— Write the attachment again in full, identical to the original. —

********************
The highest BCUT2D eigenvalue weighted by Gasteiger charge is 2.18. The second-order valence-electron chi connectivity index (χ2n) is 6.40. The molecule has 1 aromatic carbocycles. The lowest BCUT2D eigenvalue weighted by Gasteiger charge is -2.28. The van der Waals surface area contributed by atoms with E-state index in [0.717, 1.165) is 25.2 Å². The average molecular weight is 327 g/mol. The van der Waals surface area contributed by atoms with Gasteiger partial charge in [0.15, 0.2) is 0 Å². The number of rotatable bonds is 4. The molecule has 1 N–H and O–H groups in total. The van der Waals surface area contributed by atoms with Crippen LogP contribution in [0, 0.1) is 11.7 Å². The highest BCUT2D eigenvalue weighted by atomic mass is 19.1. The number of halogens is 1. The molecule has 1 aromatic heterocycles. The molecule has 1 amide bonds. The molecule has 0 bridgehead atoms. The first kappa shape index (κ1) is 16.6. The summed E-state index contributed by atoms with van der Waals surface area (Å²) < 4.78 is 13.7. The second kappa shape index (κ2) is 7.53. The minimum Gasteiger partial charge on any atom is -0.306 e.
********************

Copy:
The highest BCUT2D eigenvalue weighted by Gasteiger charge is 2.18. The second-order valence-electron chi connectivity index (χ2n) is 6.40. The molecule has 1 aromatic carbocycles. The lowest BCUT2D eigenvalue weighted by Gasteiger charge is -2.28. The van der Waals surface area contributed by atoms with E-state index in [0.717, 1.165) is 25.2 Å². The average molecular weight is 327 g/mol. The van der Waals surface area contributed by atoms with Gasteiger partial charge in [0.15, 0.2) is 0 Å². The number of rotatable bonds is 4. The molecule has 1 N–H and O–H groups in total. The van der Waals surface area contributed by atoms with Crippen LogP contribution in [0, 0.1) is 11.7 Å². The highest BCUT2D eigenvalue weighted by atomic mass is 19.1. The number of halogens is 1. The molecule has 1 aromatic heterocycles. The molecule has 1 amide bonds. The molecule has 0 bridgehead atoms. The first kappa shape index (κ1) is 16.6. The summed E-state index contributed by atoms with van der Waals surface area (Å²) < 4.78 is 13.7. The second kappa shape index (κ2) is 7.53. The minimum Gasteiger partial charge on any atom is -0.306 e.